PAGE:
Ninth District Representative and Natural Resources Minister, Vincent Wheatley, has complained that there is currently too much Anegada land on the market and suggested something should be done about this.
In a meeting held with Anegada residents yesterday, October 24, Wheatley said while his commitment is to resolve the ongoing Anegada land debacle, he held some concerns.
“I was doing some research recently and what I saw I was totally appalled by because I don’t think — somehow, deep down I don’t think it was the intention of the ancestors of Anegada — that you should sell your land, and I’m seeing too much Anegada land on the open market and the prices are ridiculous.”
Wheatley suggested that continuing along this path likely meant that future generations would have no land left for themselves in Anegada.
“And the flavour of Anegada which, we cherish, I think would be lost,” he added.
I took no kickbacks
The minister also disputed reports that he took kickbacks or sold Crown lands to anyone.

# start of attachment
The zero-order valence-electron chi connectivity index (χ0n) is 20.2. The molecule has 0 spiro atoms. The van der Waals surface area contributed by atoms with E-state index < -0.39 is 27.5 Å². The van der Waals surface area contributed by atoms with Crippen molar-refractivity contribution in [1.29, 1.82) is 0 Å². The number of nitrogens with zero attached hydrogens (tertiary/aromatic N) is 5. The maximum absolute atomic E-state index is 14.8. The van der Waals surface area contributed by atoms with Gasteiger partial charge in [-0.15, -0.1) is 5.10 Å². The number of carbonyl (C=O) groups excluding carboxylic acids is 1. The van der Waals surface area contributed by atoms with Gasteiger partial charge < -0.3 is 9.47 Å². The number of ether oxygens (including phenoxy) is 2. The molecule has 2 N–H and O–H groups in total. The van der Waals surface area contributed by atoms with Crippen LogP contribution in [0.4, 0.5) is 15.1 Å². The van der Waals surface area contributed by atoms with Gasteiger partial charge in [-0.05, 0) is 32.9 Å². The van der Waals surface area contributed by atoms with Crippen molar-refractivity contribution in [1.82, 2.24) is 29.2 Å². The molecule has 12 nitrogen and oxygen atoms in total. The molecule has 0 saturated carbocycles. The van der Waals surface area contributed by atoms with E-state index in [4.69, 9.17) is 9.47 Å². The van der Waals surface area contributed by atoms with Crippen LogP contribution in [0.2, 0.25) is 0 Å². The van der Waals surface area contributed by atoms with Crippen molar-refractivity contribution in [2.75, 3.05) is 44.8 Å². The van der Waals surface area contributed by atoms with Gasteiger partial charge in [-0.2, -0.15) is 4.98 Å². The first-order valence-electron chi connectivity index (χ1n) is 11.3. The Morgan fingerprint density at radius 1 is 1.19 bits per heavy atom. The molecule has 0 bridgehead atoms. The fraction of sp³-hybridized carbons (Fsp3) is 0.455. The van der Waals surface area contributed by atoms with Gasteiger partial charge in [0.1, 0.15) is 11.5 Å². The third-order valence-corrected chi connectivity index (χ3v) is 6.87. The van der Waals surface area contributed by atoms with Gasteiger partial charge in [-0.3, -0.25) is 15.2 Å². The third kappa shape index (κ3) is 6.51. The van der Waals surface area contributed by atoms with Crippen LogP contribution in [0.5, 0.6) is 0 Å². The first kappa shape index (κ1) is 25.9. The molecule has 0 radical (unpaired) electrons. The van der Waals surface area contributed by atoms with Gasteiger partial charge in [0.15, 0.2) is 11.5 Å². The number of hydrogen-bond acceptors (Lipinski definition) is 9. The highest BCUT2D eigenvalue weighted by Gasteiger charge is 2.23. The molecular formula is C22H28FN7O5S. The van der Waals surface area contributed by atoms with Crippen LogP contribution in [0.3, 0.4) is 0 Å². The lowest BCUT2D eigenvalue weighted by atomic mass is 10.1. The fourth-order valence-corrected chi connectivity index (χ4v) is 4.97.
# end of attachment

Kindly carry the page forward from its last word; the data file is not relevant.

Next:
“So, don’t mind all the noise – people say that I sell land to get kickbacks, I take Crown lands and gave myself. Nonsense,” said Wheatley whose Ninth District also includes Anegada.
He said he upholds the law and was keen on always following process even if it meant sometimes feeling frustrated because things take so long.
Use the land you are given to build something
He advised that once government makes land available, residents should use it for the intended purpose, which is to build.
Wheatley told the residents that building essentially has two consequences — it gives them a stake in their island and provides significant employment for others at the same time.
Wheatley said his job and his mission as minister was to empower persons through land ownership, a duty which he said he took very seriously.
The Natural Resources Minister said he intends to mirror the ongoing Joe’s Hill Housing Project — funded in part by the Social Security Board — throughout the entirety of the BVI.
The hour-long meeting held with residents was meant to address long-standing land issues, reportedly dating back to more than 50 years, in some instances.
The meeting also saw remarks from Premier Andrew Fahie, Health Minister Carvin Malone, Works Minister Kye Rymer, Deputy Speaker Neville Smith and Permanent Secretary in the Natural Resources Ministry, Joseph Smith-Abbott.
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